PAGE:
Importantly, the results of this study do not reproduce what is already known about the risk of CHF in TZD users. TZDs can cause fluid retention which can lead to or exacerbate heart failure. TZDs also have a similar increased risk of CHF. Yet, in this analysis, pioglitazone is not associated with an increased risk of CHF (Adjusted RR of 0.91 (95% CI = 0.52-1.59) whereas rosiglitazone is associated with 2 fold-increased risk of CHF (Adjusted RR = 1.98 and 95% CI=1.44-2.72) compared to oral anti-diabetic combination therapy. This is inconsistent with the product labeling.
Moreover, the authors of this retrospective analysis fail to acknowledge the findings of large epidemiological studies, encompassing over 1.3 million patients with type 2 diabetes, as well as other similar studies presented during the recent FDA Advisory Committee meeting. These studies have investigated whether use of rosiglitazone in the real world setting is associated with an increase in myocardial infarction or coronary revascularization. The majority of these studies show that rosiglitazone is not associated with an increased risk of myocardial infarction compared to other anti-diabetic agents.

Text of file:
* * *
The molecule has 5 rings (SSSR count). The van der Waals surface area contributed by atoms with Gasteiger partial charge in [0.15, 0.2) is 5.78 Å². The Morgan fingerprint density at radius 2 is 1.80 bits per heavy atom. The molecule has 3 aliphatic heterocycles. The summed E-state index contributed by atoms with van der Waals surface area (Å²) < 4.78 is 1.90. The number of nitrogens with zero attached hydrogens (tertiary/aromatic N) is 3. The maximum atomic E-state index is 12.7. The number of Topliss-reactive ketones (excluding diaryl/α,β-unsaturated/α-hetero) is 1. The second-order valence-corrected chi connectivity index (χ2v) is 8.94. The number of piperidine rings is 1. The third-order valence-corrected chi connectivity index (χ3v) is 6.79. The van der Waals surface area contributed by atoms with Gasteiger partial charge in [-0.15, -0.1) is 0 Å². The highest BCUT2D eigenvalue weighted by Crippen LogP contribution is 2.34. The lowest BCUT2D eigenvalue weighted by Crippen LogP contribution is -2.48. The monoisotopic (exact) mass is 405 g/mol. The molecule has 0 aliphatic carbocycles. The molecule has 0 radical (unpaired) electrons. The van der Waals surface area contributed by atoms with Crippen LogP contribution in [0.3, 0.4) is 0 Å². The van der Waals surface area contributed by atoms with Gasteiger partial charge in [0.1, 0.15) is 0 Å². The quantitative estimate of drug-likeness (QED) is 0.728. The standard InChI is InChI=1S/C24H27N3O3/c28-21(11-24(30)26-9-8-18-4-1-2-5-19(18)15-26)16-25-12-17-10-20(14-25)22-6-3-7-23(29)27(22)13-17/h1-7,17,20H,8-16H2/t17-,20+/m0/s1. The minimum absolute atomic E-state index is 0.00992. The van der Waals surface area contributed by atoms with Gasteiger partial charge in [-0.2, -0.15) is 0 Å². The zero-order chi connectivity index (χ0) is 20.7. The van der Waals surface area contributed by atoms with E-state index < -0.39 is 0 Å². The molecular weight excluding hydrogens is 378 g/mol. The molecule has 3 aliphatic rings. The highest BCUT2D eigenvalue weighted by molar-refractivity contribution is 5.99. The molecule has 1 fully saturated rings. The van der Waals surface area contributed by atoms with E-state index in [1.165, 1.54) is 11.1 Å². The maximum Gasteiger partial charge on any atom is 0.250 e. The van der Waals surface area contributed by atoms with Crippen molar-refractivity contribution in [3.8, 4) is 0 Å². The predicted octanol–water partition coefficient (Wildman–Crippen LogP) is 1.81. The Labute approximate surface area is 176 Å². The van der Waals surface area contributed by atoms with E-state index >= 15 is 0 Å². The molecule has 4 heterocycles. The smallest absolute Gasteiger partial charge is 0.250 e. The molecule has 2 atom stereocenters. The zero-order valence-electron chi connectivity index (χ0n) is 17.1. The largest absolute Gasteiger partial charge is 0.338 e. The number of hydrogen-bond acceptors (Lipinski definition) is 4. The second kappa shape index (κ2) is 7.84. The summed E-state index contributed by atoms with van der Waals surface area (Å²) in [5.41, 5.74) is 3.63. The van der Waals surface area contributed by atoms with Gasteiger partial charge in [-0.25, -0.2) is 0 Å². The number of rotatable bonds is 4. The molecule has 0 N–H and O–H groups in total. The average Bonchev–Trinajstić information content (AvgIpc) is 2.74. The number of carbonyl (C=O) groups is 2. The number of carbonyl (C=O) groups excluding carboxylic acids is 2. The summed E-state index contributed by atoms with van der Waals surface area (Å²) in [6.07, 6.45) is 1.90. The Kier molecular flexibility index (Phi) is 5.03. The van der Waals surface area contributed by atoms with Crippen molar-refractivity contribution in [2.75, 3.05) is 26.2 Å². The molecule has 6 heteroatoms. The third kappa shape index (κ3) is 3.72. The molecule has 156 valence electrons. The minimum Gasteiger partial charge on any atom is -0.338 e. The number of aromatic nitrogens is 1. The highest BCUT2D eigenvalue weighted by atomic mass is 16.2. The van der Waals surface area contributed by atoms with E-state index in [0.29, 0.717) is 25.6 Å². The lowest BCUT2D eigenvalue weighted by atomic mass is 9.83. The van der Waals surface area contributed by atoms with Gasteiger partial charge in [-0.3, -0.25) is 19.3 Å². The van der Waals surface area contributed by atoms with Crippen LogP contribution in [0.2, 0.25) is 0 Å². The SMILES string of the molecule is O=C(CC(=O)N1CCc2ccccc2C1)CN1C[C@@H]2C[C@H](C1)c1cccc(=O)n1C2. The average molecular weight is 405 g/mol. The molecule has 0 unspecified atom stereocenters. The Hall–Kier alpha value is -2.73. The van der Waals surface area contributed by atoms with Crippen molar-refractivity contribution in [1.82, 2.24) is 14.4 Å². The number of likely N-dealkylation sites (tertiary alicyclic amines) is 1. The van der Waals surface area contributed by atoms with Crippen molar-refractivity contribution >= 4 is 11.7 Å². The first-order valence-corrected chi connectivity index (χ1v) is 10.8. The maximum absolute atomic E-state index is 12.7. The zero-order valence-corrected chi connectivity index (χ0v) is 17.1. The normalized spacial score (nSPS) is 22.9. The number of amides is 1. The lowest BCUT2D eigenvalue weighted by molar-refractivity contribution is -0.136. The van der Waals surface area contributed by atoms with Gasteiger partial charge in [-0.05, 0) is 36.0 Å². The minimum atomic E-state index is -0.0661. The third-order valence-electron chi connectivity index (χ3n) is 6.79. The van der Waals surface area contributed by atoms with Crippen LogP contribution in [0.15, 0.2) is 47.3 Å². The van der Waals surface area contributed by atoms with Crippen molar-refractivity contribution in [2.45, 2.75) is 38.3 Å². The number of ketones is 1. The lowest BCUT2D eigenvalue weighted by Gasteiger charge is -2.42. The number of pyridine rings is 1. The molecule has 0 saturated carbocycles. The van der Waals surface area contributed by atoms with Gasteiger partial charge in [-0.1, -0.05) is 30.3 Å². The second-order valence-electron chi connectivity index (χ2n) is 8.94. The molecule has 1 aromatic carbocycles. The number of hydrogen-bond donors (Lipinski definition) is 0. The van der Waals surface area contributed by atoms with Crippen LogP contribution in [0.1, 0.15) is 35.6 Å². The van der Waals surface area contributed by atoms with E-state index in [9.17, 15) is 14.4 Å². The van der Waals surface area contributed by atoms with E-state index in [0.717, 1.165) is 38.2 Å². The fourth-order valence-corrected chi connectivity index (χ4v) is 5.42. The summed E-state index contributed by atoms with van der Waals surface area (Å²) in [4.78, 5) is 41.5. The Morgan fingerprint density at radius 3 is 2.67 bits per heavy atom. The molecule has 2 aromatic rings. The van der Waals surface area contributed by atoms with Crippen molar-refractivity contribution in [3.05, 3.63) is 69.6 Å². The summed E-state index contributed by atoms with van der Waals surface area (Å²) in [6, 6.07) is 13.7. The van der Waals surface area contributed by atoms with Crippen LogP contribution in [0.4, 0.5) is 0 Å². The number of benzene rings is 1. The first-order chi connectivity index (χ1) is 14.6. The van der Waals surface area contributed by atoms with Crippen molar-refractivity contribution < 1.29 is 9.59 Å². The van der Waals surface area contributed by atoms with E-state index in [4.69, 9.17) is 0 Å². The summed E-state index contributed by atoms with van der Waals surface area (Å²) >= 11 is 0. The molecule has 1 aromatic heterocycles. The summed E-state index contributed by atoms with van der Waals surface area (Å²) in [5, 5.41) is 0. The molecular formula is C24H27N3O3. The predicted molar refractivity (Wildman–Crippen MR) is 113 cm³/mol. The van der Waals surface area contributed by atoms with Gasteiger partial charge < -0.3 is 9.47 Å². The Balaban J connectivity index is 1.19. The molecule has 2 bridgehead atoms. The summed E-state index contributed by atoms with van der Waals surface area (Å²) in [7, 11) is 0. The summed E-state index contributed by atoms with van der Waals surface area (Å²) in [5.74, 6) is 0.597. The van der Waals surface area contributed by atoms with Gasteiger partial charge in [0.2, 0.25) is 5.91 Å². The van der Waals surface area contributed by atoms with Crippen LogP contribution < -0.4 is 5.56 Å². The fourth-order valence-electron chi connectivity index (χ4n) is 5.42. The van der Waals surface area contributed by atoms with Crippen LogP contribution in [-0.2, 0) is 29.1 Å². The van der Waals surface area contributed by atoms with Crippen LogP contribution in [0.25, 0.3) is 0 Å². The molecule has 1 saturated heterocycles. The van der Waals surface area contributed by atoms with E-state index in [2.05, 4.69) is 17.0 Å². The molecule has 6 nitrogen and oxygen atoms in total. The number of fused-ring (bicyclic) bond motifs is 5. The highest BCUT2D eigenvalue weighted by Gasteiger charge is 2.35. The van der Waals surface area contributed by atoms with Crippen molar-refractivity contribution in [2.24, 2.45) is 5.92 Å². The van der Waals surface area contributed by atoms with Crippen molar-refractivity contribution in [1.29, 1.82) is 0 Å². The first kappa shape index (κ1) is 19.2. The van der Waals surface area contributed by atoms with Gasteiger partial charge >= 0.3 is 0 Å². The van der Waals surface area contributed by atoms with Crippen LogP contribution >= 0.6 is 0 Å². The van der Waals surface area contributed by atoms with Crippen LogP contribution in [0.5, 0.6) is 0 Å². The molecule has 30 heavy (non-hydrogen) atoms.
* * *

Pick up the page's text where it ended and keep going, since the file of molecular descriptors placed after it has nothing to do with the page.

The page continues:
GSK cites the following as examples of the limitations of this
-- As the authors state, patients on TZDs in their analysis may represent
an older, select group of patients with advanced diabetes and therefore
higher baseline risk for cardiovascular disease.
-- The ODB database is composed of a select group of patients.
Rosiglitazone is only prescribed for those patients who fail
treatment on metformin and sulfonylurea, or for whom sulfonylurea or
metformin are contraindicated. The rosiglitazone patients are
therefore ones with higher
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